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CANCER January 1, 1998 / Volume 82 / Number 1
Gray Gy, given 2 – 5 mm beyond the prostate capsule.’’ 1
This claim cannot go unchallenged. There was no
information provided in their article that could support their claim that the minimum dose to the target
volume was 160 Gy consistently, or that it was 160 Gy
even in one patient of the 126 treated. Furthermore,
to my knowledge, they have never published even one
example of a patient whose target volume was shown
to be as they defined, with the isodoses superimposed
to demonstrate coverage by the 160-Gy isodose. Information regarding the minimum target dose is crucial
to judge the efficacy of their technique for irradiation
of the prostate. For example, Ragde et al. reported that
23 of 126 patients manifested tumor progression, but
provided no information regarding what the minimum
target dose was in those 23 patients in comparison
with the 103 who did not manifest tumor progression.
A clarification would be greatly appreciated.
Ragde H, Blasko JC, Grimm PD, Kenny GM, Sylvester JE,
Hoak DC, et al. Interstitial iodine-125 radiation without adjuvant therapy in the treatment of clinically localized prostate carcinoma. Cancer 1997;80:442–53.
Bhadrasain Vikram, M.D.
Department of Radiation Oncology
Montefiore Medical Center and
Albert Einstein College of Medicine
Bronx, New York
Prognostic Risk Factors in Low
Stage Testicular Germ Cell Tumors
Unanswered Questions Regarding
Clinically Useful Prognosticators for
Extratesticular Disease
he counterpoint by Heidenreich et al.1 and the article by Albers et al.2 address the issue of prognostic
risk factors in patients with low stage testicular germ
cell tumors. Both groups agree that new factors should
provide independent prognostic information compared with recognized risk factors and that prospective
validation of new markers predicting the risk of occult
metastasis is needed. The latter point deserves emphasis because both current staging methods and tumor
marker analysis by histopathology and immunohistochemistry inherently are subjective and variable.
The literature is replete with new risk factors identi-
/ 7b9a$$0993
12-17-97 20:46:48
fied on the basis of retrospective analysis that either
have not been validated or fail to fulfill their promise of
segregating populations at risk when they are applied in
rigorous prospective studies.3 For example, retrospective
analysis of our own long term study of 105 Stage I testicular tumor patients on surveillance shows that both vascular space invasion within the primary testicular tumor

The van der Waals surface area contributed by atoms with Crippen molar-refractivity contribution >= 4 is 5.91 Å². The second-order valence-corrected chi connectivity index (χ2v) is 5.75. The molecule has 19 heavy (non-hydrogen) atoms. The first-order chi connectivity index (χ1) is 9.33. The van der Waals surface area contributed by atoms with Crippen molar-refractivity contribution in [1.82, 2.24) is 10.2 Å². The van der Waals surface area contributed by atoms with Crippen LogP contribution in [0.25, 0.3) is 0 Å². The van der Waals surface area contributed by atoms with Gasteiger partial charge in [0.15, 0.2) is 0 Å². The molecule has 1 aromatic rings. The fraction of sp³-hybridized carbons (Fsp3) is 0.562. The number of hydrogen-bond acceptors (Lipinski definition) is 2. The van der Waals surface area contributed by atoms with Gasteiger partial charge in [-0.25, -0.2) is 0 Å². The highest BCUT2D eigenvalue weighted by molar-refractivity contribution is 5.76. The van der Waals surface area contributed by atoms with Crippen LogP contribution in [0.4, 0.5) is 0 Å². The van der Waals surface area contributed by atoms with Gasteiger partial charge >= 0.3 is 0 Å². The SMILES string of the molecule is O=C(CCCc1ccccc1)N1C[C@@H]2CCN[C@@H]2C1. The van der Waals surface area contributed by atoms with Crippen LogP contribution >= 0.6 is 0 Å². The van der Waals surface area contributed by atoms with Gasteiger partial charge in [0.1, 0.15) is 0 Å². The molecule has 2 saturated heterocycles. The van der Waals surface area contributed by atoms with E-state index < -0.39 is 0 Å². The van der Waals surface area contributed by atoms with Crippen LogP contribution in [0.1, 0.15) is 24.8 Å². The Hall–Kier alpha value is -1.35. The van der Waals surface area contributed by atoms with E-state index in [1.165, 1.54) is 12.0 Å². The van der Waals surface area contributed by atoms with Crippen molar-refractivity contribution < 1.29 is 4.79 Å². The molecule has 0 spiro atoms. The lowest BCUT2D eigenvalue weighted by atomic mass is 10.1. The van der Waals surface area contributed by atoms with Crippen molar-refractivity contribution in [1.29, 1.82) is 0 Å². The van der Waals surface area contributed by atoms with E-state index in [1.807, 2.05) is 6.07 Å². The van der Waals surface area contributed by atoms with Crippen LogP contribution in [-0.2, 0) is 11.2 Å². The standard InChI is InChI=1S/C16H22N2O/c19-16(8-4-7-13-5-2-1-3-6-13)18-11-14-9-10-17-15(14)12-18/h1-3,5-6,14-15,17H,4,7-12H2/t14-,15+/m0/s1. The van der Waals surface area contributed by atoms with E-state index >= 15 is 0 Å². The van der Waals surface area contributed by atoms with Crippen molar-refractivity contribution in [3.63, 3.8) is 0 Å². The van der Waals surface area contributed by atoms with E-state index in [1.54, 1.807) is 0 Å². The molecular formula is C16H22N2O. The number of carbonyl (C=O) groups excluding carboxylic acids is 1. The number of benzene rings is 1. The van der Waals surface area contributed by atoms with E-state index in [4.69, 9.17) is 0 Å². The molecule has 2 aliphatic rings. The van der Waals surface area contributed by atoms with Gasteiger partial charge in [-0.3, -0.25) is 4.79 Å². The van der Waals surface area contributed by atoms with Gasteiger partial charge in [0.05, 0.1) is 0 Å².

and embryonal carcinoma histology significantly predict
the probability of recurrence compared with patients
who do not have these risk factors.4 Conversely, a prospective study in 76 unselected Stage I testicular tumor
patients undergoing retroperitoneal lymph node dissection only shows a trend in favor of vascular invasion
predicting the risk of occult metastasis (48% of patients
with and 33% without vascular invasion had microscopic
lymph node metastasis; P Å 0.24).5 Furthermore,
‘‘newer’’ prognostic factors must be balanced against
improvements in conventional staging methods. For example, two studies5,6 show that revised computed tomography interpretation of retroperitoneal metastasis
based on lymph node size (3–4 mm) and distribution
(anterior vs. posterior) can predict ú 90% of Stage I
testicular tumor patients who harbor occult lymph node
A prognostic factor-based staging system has been
proposed for patients with metastatic germ cell carcinoma7 and a similar model combining clinical, histologic, and tumor markers needs to be devised for patients with low stage testicular carcinoma. Prospective
validation of such a model in multiinstitutional studies
will help to define optimal strategy (observation vs. treatment) for patients with low volume testicular tumors. It
is time to move forward.
Heidenreich A, Sesterhenn IA, Moul JW. Prognostic risk factors in low stage testicular germ cell tumors: unanswered
questions regarding clinically useful prognosticators for extratesticular disease [editorial counterpoint]. Cancer 1997;
Albers P, Bierhoff E, Neu D, Fimmers R, Wernert N, Müller
SC. MIB-1 immunohistochemistry in clinical stage I nonseminomatous testicular germ cell tumors predicts patients
at low risk for metastasis. Cancer 1997;79:1710–6.
Hermanek P, Sobin LH, Fleming ID. What do we need beyond TNM? Cancer 1996;77:815–7.
Perrotti M, Herr HW, Sogani PC. Clinical stage I testis cancer:
long term outcome of patients on surveillance. J Urol. In
Hilton S, Herr HW, Teitcher JB, Begg CB, Castellino RA. CT
detection of retroperitoneal lymph node metastases in patients with clinical stage I testicular nonseminomatous germ
cell cancer: assessment of size and distribution criteria. AJR
Am J Roentgenol In press.
Leibovitch I, Foster RS, Kopecky KK, Donohue JP. Improved
accuracy of computerized tomography based clinical staging
in low stage nonseminomatous germ cell cancer using size
criteria of retroperitoneal lymph nodes. J Urol 1995;
W: Cancer
International Germ Cell Cancer Collaborative Group. A